The temple dates back to the Ayutthaya era, when it was known as Wat Sakae. When Bangkok became the capital, King Rama I renovated the temple and gave it its present name.
Phu Khao Thong (Golden mountain, ภูเขาทอง) is a steep artificial hill inside the Wat Saket compound. Rama I's grandson, King Rama III (1787–1851), decided to build a chedi of huge dimensions inside Wat Saket. Unfortunately, the chedi collapsed during construction because the soft soil of Bangkok could not support the weight. Over the next few decades, the abandoned mud-and-brick structure acquired the shape of a natural hill and was overgrown with weeds. The locals called it the "phu khao" (ภูเขา), as if it were a natural feature.
During the reign of King Rama IV, construction began of a small chedi on the hill. It was completed early in the reign of his son, King Rama V (1853–1910). A relic of the Buddha was brought from Sri Lanka and placed in the chedi.The surrounding concrete walls were added in the 1940s to stop the hill from eroding. The modern Wat Saket was built in the early 20th century of Carrara marble.
|The Golden Mount|
Each day on our way to work at the Service Center we walk over a bridge with a water canal underneath. The canal serves as a water route for boat taxis that go up and down the river. We took the taxi going north to the Golden Mount.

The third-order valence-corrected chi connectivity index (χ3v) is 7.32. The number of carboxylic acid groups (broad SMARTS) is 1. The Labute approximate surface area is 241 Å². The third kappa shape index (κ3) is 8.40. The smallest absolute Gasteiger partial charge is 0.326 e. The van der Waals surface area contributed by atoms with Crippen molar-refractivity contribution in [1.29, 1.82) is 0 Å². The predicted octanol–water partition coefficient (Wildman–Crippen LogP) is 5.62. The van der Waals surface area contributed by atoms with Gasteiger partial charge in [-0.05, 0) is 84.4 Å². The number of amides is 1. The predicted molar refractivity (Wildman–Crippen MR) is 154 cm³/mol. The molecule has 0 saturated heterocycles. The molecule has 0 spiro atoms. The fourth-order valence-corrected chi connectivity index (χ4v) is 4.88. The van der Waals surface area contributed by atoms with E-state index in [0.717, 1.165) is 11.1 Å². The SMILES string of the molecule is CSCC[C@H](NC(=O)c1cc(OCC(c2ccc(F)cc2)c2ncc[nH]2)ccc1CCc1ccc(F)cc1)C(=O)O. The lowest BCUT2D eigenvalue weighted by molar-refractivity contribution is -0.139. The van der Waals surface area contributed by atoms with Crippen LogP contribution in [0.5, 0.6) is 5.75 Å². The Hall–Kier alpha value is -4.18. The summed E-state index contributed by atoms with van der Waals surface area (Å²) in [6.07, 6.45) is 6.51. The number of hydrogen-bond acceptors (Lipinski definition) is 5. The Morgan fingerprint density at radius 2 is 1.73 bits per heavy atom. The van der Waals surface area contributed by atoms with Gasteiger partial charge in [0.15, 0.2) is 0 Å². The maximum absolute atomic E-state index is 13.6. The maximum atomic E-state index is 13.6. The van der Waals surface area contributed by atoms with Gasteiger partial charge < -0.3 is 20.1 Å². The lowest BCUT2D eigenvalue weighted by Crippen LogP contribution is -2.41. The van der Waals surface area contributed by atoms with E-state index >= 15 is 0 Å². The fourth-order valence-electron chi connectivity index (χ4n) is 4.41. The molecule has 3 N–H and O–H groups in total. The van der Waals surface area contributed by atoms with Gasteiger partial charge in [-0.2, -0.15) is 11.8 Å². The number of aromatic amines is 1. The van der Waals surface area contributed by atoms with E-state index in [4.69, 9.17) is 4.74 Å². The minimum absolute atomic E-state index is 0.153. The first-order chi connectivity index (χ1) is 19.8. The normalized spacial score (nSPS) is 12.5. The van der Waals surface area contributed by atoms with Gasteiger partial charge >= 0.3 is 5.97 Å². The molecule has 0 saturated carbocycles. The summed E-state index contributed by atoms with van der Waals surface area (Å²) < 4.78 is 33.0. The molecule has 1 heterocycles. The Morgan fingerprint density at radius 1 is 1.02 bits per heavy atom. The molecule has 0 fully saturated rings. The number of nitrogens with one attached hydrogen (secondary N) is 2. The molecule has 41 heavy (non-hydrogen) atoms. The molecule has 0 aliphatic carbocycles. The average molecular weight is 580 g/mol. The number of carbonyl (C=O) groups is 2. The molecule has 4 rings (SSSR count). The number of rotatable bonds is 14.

|Waiting for our water taxi. L-t-R: Sister Moleff, Sister Meeker, Elder Meeker, Elder Smith, Sister Smith, Sister Ure, Elder Ure.|
|Our water taxi coming in|
|At the Golden Mount|
|On the roof with Thai flags waving in a stiff breeze.|
|I couldn't get it rotated into the right position. There are 2-Buddha's. One in front of the worshipers, the other behind the glass window|
|Where we ate a Thai lunch of 1800 Baht for 6-people. The food was excellent as was the restaurant, the service, and live singing|
|Our Water Taxi back to Asoke. The roof lowers for passing under low bridges. To enter or exit we grab the rope that runs the length of the taxi and swing in or out. Or when seats are full, we stand holding on to one of the ropes attached to the roof.|